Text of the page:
In this talk, we will discuss how SABSA was used to develop and implement an Enterprise Security Architecture and Security Strategy for a complex and heterogeneous environment with competing and conflicting business requirements for security (funnily enough confidentiality is not the primary attribute for most of the museum’s information). However, we will also examine some of the other significant challenges that we had to overcome, including the absence of a business or enterprise architecture, organisation culture and communication style, and ageing technology infrastructure in dire need of modernisation.

This session will provide you with some real-world practical approaches for addressing both the real and perceived roadblocks to developing an Enterprise Security Architecture and Security Strategy that delivers value by genuinely supporting and enabling the business to achieve its desired outcomes.

Won’t you join us for a night at the museum?

16:30 12B: A Different Perspective on Security Assurance - Bug Bounties Speaker(s): Martin Choluj

Martin Choluj

Director of Security, Campaign Monitor (Australia)

Martin has over a decade of technical leadership experience in a consulting and practitioner capacity. He is a Director of Security at Campaign Monitor, where he focuses on hands-on management, assurance, cloud security and DevOpsSec practices.
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There are many different ways to identify bugs in your code - penetration testing, code scanning, unit and integration testing, vulnerability management - just to name a few. Different methods deliver different quality, speed and ROI.

In this session we are going to look into bug bounty programs as another method for delivering security assurance.

In his talk, Martin will offer his perspective on running bug bounty programs as the main source of security assurance and cover the good and bad of crowdsourced security.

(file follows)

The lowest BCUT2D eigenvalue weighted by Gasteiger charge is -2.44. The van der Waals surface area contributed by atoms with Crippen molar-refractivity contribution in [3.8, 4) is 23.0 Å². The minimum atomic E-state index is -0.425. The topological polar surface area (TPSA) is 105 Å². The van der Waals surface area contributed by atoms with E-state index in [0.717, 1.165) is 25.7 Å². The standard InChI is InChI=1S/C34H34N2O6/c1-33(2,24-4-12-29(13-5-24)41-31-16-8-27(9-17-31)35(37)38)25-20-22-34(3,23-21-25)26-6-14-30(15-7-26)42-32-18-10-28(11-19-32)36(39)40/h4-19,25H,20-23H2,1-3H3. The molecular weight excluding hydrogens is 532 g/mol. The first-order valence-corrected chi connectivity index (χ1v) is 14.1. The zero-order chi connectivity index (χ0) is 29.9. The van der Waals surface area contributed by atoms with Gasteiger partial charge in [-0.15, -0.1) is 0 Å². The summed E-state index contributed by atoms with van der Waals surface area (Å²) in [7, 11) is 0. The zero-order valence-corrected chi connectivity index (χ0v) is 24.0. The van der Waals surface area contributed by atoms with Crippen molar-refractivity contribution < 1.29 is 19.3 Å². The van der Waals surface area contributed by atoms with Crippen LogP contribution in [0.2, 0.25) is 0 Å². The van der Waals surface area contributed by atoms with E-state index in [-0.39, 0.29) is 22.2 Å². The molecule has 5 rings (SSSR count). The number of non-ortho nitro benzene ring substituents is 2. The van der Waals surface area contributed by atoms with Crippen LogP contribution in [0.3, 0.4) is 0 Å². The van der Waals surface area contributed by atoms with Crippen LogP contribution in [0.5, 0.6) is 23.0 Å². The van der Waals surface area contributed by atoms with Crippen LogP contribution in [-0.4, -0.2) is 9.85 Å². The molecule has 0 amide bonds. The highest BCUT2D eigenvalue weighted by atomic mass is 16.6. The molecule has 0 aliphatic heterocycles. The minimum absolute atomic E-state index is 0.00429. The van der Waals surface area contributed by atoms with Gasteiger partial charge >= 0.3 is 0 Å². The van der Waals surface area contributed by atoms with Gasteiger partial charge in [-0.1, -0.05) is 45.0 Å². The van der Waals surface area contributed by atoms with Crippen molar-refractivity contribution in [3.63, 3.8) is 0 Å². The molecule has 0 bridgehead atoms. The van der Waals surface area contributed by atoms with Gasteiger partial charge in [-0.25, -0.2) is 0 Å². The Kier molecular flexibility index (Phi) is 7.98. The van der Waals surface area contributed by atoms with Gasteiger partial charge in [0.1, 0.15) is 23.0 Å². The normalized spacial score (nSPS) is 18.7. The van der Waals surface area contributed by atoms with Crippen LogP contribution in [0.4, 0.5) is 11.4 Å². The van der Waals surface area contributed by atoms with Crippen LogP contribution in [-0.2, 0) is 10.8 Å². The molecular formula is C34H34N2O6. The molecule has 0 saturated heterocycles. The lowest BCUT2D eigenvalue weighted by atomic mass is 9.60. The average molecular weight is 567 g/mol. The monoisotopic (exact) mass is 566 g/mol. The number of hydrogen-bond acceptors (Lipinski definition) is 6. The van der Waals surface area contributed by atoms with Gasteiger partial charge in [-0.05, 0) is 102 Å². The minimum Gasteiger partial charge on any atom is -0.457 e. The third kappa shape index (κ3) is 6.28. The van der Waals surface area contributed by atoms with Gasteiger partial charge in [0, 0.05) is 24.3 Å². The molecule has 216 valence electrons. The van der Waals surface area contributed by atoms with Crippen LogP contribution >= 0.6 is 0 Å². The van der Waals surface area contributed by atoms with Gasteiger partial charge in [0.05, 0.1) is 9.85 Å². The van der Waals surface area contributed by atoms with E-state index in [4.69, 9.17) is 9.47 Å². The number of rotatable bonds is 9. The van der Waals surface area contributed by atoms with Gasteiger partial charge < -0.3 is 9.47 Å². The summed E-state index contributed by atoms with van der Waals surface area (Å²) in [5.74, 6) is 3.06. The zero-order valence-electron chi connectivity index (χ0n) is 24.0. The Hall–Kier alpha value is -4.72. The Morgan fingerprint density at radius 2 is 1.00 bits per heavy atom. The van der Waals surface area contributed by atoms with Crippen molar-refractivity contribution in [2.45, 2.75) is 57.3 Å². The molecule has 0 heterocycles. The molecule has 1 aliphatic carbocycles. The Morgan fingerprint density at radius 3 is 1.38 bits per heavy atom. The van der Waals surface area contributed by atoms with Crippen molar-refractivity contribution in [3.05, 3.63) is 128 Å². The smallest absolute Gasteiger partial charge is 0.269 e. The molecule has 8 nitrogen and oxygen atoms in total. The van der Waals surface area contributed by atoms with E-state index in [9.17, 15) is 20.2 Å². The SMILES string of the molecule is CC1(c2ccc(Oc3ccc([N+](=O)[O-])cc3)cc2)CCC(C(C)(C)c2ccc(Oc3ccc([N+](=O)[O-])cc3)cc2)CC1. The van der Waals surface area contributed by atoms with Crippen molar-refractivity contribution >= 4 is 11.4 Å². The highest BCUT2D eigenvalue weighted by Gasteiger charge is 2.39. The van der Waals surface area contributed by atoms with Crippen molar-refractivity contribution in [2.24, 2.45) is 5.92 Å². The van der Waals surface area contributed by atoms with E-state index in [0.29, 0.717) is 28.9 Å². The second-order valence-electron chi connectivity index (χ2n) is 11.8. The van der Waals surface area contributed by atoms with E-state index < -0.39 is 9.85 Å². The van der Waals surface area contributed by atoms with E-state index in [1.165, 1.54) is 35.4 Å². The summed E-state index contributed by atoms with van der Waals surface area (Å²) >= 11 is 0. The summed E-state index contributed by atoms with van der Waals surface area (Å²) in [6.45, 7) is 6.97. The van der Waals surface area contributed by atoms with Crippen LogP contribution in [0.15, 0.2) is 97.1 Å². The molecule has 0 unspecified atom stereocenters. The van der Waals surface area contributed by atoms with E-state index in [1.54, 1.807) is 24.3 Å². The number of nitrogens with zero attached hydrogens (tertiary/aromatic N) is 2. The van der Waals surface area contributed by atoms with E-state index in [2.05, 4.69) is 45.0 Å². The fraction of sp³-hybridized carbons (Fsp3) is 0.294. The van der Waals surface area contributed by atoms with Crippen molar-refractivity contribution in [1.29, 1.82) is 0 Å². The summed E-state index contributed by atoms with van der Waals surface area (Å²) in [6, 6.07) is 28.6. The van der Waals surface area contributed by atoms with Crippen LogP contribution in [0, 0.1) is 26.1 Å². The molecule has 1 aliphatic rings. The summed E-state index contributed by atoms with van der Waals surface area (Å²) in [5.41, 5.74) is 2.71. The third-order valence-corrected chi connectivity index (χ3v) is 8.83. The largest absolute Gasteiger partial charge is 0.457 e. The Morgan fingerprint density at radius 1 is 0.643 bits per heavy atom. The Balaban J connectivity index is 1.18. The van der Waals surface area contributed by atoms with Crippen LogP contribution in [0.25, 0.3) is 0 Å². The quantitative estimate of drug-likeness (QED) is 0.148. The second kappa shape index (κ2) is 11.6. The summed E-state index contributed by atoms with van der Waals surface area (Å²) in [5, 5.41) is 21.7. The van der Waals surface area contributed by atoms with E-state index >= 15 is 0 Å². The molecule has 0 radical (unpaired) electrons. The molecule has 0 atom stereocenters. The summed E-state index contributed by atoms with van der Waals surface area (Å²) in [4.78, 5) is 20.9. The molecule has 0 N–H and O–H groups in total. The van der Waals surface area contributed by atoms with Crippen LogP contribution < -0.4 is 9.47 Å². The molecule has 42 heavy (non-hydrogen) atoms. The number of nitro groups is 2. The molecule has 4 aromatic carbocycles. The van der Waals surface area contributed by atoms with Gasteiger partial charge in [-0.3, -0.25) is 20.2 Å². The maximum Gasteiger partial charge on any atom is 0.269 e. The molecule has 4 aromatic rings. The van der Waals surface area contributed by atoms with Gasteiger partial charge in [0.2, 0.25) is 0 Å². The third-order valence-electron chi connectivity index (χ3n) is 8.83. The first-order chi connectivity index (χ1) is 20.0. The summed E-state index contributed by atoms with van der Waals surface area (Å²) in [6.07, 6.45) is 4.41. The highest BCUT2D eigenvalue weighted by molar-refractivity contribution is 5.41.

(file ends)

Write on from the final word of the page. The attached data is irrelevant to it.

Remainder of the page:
Plenary Session

17:40 13P: COSAC Rump Session Speaker(s): David Lynas

David Lynas

Chairman, COSAC (Northern Ireland)

David Lynas is currently enjoying his thirty-fifth year of experience in Information Security, during which he has been invited to provide strategic advice to governments and industry clients on every continent. A globally renowned Enterprise Security Architect, Security Strategist, and Thought-Leader, he is the co-author of SABSA (the world’s leading free-use, open-source Security Architecture Methodology), CEO of the SABSA Institute CEO of David Lynas Consulting.
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The COSAC "rump" has for many years been a hugely popular closing session to COSAC and the SABAS World Congress. Now, making its debut in APAC, is an informal rapid-fire session in which participants give very short presentations on recent results, work in progress, and any other topic of interest to the COSAC community.

Presentations may be purely technical, entirely management oriented in nature, or of any combination of approaches or perspectives. Those wishing to give a talk at the rump session must submit a short abstract, no more than one page long, according to one of the following procedures:

-Electronic submission: Send email to the rump session chair David Lynas at chair@cosac.net

-Hardcopy submission at conference: Hand the submission to David Lynas at the conference before noon on Wednesday 5th December.

Submissions should include a requested amount of time for the presentation. An anticipated absolute maximum of four minutes will be allocated for each presentation.

Dinner & Networking

18:45 Drinks Reception
19:15 Dinner